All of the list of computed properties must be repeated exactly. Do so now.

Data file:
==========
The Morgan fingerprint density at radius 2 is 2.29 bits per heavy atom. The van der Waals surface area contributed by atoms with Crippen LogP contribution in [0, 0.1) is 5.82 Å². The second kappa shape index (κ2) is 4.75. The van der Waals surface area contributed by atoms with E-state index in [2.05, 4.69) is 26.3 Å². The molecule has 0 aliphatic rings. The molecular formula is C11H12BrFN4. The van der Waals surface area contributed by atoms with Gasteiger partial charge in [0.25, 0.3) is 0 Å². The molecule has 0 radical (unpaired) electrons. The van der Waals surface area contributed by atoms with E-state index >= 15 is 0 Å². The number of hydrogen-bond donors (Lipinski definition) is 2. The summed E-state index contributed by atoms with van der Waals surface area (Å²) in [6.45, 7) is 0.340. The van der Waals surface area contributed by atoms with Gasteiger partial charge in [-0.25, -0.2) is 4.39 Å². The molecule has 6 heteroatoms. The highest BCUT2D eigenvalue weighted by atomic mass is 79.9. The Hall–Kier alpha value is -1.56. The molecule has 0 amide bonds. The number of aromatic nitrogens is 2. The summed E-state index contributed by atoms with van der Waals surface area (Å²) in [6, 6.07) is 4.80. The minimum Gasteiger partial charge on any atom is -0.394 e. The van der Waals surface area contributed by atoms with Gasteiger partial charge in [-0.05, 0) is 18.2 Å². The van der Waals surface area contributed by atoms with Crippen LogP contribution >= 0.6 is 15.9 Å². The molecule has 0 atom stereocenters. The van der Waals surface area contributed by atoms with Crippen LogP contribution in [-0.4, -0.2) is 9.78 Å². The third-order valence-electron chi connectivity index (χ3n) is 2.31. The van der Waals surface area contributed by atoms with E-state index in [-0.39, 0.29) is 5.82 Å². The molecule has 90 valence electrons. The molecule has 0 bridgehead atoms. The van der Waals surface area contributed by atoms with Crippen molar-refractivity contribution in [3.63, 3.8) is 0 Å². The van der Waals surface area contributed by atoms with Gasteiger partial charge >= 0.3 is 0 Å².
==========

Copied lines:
The Morgan fingerprint density at radius 2 is 2.29 bits per heavy atom. The van der Waals surface area contributed by atoms with Crippen LogP contribution in [0, 0.1) is 5.82 Å². The second kappa shape index (κ2) is 4.75. The van der Waals surface area contributed by atoms with E-state index in [2.05, 4.69) is 26.3 Å². The molecule has 0 aliphatic rings. The molecular formula is C11H12BrFN4. The van der Waals surface area contributed by atoms with Gasteiger partial charge in [0.25, 0.3) is 0 Å². The molecule has 0 radical (unpaired) electrons. The van der Waals surface area contributed by atoms with E-state index >= 15 is 0 Å². The number of hydrogen-bond donors (Lipinski definition) is 2. The summed E-state index contributed by atoms with van der Waals surface area (Å²) in [6.45, 7) is 0.340. The van der Waals surface area contributed by atoms with Gasteiger partial charge in [-0.25, -0.2) is 4.39 Å². The molecule has 6 heteroatoms. The highest BCUT2D eigenvalue weighted by atomic mass is 79.9. The Hall–Kier alpha value is -1.56. The molecule has 0 amide bonds. The number of aromatic nitrogens is 2. The summed E-state index contributed by atoms with van der Waals surface area (Å²) in [6, 6.07) is 4.80. The minimum Gasteiger partial charge on any atom is -0.394 e. The van der Waals surface area contributed by atoms with Gasteiger partial charge in [-0.05, 0) is 18.2 Å². The van der Waals surface area contributed by atoms with Crippen LogP contribution >= 0.6 is 15.9 Å². The molecule has 0 atom stereocenters. The van der Waals surface area contributed by atoms with Crippen LogP contribution in [-0.4, -0.2) is 9.78 Å². The third-order valence-electron chi connectivity index (χ3n) is 2.31. The van der Waals surface area contributed by atoms with E-state index in [-0.39, 0.29) is 5.82 Å². The molecule has 90 valence electrons. The molecule has 0 bridgehead atoms. The van der Waals surface area contributed by atoms with Crippen molar-refractivity contribution in [3.63, 3.8) is 0 Å². The van der Waals surface area contributed by atoms with Gasteiger partial charge >= 0.3 is 0 Å².